Jim Naughton, our Editor in Chief here at Episcopal Café, was one of the first people to write about the actions of the Christian Theocrats in the US. Now there's book that discusses the same group and their growing influence in Canada.
The book, The Armageddon Factor: The Rise of Christian Nationalism by Marci McDonald hit the shelves this past spring and describes in details the actions by religious based groups in Canada to outlaw homosexuality, abortion and to "restore Canada to 'its divinely determined destiny to be a nation ruled by Christian laws and precepts'.
There's a good and critical review of the book by a former Parlimentary reporter, Bruce Myers, on the Anglican Journal's website.
McDonald suggests the effort to transform Canada into a Christian theocracy is quietly but systematically occurring on several fronts. It is guided and funded by socially conservative Christians of evangelical persuasion. She dubs them “theo-cons.””
For a long time disparate and unorganized, conservative-minded Christians in Canada found a single voice in the national debate over same-sex marriage. Their unified opposition galvanized them into a political force to be reckoned with, and one courted more and more by the federal Conservatives.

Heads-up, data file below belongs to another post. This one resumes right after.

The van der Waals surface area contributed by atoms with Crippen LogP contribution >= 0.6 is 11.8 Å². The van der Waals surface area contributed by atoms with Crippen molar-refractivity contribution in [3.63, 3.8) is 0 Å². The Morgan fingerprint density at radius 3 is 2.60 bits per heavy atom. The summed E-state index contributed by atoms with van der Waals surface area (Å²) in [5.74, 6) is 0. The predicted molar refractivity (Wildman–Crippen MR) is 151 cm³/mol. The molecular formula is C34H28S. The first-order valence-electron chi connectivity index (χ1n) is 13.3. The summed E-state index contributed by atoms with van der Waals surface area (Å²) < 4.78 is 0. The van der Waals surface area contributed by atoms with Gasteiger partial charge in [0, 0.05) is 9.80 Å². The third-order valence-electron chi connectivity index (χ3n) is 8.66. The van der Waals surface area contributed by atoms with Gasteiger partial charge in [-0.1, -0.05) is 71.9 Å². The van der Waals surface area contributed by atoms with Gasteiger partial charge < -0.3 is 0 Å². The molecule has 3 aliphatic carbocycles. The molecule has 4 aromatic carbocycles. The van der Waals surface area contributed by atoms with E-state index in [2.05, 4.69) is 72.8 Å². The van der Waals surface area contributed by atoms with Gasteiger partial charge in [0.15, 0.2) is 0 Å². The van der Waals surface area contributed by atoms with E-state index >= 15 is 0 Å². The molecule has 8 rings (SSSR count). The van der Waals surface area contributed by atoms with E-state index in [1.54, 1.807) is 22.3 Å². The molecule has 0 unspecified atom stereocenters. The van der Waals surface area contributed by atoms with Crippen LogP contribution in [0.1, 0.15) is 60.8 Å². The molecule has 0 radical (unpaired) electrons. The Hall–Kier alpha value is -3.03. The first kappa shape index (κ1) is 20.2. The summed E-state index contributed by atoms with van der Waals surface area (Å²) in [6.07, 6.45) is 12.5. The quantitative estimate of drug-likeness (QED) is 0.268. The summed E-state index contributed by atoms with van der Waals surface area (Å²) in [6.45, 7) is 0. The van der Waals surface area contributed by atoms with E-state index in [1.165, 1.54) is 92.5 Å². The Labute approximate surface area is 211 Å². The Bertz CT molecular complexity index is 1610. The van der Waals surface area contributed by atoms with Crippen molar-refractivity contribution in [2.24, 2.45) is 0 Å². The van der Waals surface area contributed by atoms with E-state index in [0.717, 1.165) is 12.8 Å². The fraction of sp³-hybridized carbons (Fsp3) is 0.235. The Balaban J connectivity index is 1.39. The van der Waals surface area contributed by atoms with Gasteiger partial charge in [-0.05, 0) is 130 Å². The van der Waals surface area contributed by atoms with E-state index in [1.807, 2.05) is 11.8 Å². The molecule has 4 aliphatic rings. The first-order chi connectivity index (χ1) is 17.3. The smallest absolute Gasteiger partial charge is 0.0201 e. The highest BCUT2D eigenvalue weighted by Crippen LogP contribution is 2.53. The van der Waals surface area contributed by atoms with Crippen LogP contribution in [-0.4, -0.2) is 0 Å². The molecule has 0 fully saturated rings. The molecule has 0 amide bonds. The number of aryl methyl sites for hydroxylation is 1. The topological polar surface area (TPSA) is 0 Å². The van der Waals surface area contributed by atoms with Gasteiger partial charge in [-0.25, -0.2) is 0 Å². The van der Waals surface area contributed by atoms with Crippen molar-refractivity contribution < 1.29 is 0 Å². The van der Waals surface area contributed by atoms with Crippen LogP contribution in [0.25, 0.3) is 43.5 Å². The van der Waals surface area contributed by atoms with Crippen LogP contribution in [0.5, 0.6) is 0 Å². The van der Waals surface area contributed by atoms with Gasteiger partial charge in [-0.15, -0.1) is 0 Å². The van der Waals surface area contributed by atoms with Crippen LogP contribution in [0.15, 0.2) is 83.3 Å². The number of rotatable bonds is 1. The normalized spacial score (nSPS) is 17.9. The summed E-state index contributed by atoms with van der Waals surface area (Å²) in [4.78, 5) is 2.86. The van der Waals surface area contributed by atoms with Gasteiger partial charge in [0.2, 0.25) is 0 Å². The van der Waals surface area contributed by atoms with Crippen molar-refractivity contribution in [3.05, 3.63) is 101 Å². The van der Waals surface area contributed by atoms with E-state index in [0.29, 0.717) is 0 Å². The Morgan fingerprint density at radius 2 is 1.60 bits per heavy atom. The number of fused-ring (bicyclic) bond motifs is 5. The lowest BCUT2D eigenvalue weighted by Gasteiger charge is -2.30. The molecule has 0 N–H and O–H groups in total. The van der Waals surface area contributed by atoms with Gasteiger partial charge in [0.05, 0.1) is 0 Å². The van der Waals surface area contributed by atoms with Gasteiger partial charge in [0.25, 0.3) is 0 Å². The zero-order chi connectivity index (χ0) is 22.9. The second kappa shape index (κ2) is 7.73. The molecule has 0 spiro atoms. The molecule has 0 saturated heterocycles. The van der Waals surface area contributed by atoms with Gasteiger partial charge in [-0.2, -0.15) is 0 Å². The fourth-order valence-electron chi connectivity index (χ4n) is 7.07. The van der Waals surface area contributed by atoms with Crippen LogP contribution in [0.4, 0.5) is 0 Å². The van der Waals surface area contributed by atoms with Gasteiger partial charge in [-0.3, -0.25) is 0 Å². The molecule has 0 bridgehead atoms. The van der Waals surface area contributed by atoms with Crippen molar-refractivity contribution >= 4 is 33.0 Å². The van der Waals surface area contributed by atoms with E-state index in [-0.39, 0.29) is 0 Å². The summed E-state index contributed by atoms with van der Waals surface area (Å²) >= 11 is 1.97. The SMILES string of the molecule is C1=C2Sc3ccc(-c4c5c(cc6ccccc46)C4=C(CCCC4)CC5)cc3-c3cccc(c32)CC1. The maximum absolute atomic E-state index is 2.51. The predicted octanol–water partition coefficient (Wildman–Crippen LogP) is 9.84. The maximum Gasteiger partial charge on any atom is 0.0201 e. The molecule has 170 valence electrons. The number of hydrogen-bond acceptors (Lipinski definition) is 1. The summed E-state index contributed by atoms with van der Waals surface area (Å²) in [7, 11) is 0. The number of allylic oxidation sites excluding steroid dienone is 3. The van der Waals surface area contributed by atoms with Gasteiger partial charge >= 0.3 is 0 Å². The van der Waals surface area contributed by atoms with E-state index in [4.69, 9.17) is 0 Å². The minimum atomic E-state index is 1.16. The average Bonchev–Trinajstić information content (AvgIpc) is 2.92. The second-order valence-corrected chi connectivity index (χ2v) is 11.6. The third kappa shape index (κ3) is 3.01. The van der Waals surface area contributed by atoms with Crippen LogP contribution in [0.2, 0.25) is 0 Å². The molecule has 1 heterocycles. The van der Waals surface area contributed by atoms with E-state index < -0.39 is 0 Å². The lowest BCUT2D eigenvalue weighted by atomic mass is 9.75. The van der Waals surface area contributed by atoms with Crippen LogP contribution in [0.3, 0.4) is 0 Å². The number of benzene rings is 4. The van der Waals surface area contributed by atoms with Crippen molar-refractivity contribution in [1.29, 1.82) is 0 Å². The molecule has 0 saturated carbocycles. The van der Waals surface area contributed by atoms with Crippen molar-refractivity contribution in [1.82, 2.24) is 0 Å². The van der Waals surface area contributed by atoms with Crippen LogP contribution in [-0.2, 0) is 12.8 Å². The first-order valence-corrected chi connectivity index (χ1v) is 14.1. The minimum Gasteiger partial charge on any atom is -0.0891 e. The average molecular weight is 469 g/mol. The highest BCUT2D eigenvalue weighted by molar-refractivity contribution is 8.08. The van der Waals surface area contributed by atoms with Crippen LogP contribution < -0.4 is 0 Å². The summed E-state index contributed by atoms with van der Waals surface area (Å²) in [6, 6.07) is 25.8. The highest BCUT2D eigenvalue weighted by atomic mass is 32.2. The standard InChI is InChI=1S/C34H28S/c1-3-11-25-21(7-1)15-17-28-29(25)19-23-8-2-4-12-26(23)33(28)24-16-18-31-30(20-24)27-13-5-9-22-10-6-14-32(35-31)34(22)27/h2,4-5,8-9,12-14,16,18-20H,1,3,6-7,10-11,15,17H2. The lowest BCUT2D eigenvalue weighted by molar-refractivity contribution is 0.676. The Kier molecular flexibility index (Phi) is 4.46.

Inspired by successful examples in the U.S., efforts by so-called Christian nationalists to influence Canadian public policy have increased since Stephen Harper’s Tories took office, McDonald argues. Notably, a growing number of socially conservative Christian organizations have in recent years established a permanent presence in Ottawa. They include such groups as Focus on the Family Canada, the National House of Prayer, and Trinity Western University’s Laurentian Leadership Centre.
These efforts, McDonald says, are aimed at finding their fulfilment in what she calls the “Armageddon factor or the belief that Canada has some particularly significant role to play during the so-called ‘end times.’ ” For those who believe, fulfilling this destiny means transforming Canada into nothing less than a “Bible-based theocracy.